Regards  Ian.
Depends on the concentration.  Have a look at the fish medicines in your local pet shop - most have copper sulphate as the active ingredient.  But a lake would probably need a heck of a lot of copper pipe to be effective.
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Bryan Young

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Re: Blanket weed
« Reply #10 on: June 16, 2012, 10:54:03 PM »

We, at Tynemouth, had this problem. At times it looked thick enough to play cricket on. Ducks would drown.
This horrible stuff was encouraged to grow by people "feeding the ducks" with not just little bits of bread but with whole thick slabs of the stuff. What the birds don't eat (most of it) just gets water-logged and sinks to the bottom. And there it sits and festers. Then along comes the sun and it's whoopee time for the algae.
We basically lost 2 years of lake use because of this.
The Lake is Council owned, so after much lobbying by TMBC, RSPB and general members of the public, action was taken by the Council. To mixed applause.
But what does seem to work is an electronic gizmo that sort of radiates some impulses that makes the algae think again before growing. Haven't a clue how much it cost...but if it's a public lake then it seems to be worth it. BY.
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mersey dave

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Re: Blanket weed
« Reply #11 on: June 16, 2012, 11:15:30 PM »

We, at Tynemouth, had this problem. At times it looked thick enough to play cricket on. Ducks would drown.
This horrible stuff was encouraged to grow by people "feeding the ducks" with not just little bits of bread but with whole thick slabs of the stuff. What the birds don't eat (most of it) just gets water-logged and sinks to the bottom. And there it sits and festers. Then along comes the sun and it's whoopee time for the algae.
We basically lost 2 years of lake use because of this.
The Lake is Council owned, so after much lobbying by TMBC, RSPB and general members of the public, action was taken by the Council. To mixed applause.
But what does seem to work is an electronic gizmo that sort of radiates some impulses that makes the algae think again before growing. Haven't a clue how much it cost...but if it's a public lake then it seems to be worth it. BY.

Thanks mate, would you be able to get some info on the electronic gizmo, maybe our local council will have a look. :-)) :-))

Regards Dave.

Neil

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Re: Blanket weed
« Reply #12 on: June 16, 2012, 11:22:20 PM »

Thanks mate, would you be able to get some info on the electronic gizmo, maybe our local council will have a look. :-)) :-))

Regards Dave.


Hi Dave...they had the same problem at Fleewtood a couple or four years back and installed some sonic impulse gear and we've not had weed since..........worked a treat.........cost Wyre Borough Council about $1500 quid to install............give them a call on Monday and ask for Parks and Gardens or Environmental Health and they will posibly be able to tell you about what they installed.......their number is 01253 891000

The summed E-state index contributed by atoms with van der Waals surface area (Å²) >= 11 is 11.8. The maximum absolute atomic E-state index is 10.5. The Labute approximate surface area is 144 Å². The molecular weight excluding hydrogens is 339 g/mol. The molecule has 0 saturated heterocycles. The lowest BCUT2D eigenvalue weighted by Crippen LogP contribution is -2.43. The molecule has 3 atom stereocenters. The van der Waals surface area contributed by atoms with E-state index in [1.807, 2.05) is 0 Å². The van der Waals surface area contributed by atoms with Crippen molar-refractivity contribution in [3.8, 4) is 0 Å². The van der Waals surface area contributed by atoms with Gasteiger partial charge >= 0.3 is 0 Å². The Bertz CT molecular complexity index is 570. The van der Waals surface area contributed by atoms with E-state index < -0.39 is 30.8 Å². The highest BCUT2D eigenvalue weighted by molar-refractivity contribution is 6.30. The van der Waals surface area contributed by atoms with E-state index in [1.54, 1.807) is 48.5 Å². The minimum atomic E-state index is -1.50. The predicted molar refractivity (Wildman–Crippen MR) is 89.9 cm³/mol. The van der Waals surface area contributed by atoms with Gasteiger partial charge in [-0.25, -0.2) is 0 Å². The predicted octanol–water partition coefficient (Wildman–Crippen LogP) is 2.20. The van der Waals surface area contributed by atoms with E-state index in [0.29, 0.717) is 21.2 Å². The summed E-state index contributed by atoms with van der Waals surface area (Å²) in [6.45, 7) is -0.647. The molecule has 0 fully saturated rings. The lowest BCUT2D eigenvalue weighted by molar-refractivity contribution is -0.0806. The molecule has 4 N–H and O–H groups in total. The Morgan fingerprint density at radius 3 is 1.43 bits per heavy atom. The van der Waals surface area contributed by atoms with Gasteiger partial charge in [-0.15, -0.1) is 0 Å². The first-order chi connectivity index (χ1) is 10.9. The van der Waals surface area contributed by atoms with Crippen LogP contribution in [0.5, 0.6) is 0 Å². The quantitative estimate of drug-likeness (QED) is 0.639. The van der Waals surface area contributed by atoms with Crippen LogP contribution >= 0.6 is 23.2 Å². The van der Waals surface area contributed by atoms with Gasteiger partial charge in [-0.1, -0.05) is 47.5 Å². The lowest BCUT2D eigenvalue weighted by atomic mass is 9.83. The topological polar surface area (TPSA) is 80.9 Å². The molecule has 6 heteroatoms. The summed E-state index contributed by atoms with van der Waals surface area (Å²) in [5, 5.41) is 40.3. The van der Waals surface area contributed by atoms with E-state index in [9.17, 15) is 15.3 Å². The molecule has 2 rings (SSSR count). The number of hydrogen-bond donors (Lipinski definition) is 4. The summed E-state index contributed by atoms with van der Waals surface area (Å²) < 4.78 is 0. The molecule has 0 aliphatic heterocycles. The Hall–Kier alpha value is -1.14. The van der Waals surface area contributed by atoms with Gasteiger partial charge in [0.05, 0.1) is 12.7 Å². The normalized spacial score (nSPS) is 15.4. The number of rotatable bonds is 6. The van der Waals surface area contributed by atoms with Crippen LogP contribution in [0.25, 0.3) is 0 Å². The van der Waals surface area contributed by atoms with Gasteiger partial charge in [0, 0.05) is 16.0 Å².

good luck, and be assured it does work.
neil.
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mersey dave

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Re: Blanket weed
« Reply #13 on: June 16, 2012, 11:29:57 PM »

Hi Dave...they had the same problem at Fleewtood a couple or four years back and installed some sonic impulse gear and we've not had weed since..........worked a treat.........cost Wyre Borough Council about $1500 quid to install............give them a call on Monday and ask for Parks and Gardens or Environmental Health and they will posibly be able to tell you about what they installed.......their number is 01253 891000

good luck, and be assured it does work.
neil.

Hi Neil, i will give them a call on monday, thanks mate. :-)) :-)) :-))

Regards Dave.

wullie/mk2

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Re: Blanket weed
« Reply #14 on: June 16, 2012, 11:53:36 PM »

There was an article in the paper whilst the Chelsea flower show was on,regarding the eradication of weed from ponds,it said that during the winter months when the weed is lying on the bottom of the pond,there is a liquid additive that can be added to the water, that cuts out sunlight to weed, and without sunlight no weed will grow,..a bit like putting weed control black liner over ground weeds,this liquid is harmless to fish,and wild life, i,m sure if you check it out you,ll be able to find out what it is,
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malcolmfrary

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Re: Blanket weed
« Reply #15 on: June 17, 2012, 12:29:48 AM »

The Fleetwood Lake is 300 yards by 100 yards (paced out while taking a boat for a walk) and a max of about 4 feet deep (from observing the local marine Cadets wading).  So that gives an idea of how much volume and surface area of water can be treated for the price.
There was an identical problem experienced by a neighbouring club to mine (Boaters Landing, by the Lifeboat Station at St Annes) where the ultrasonic gubbins was fitted and worked.
At "My" lake, touch wood, the "Do not feed" notices have worked, and the rabid idiot bird feeders  have stopped turning up each with four bags of bread with three loaves in each bag in small platoons, and the birds are now eating the weed.  Like nature intended. 
Very few Canada Geese in Canada eat bread, due to the lack of bread shops in Labrador.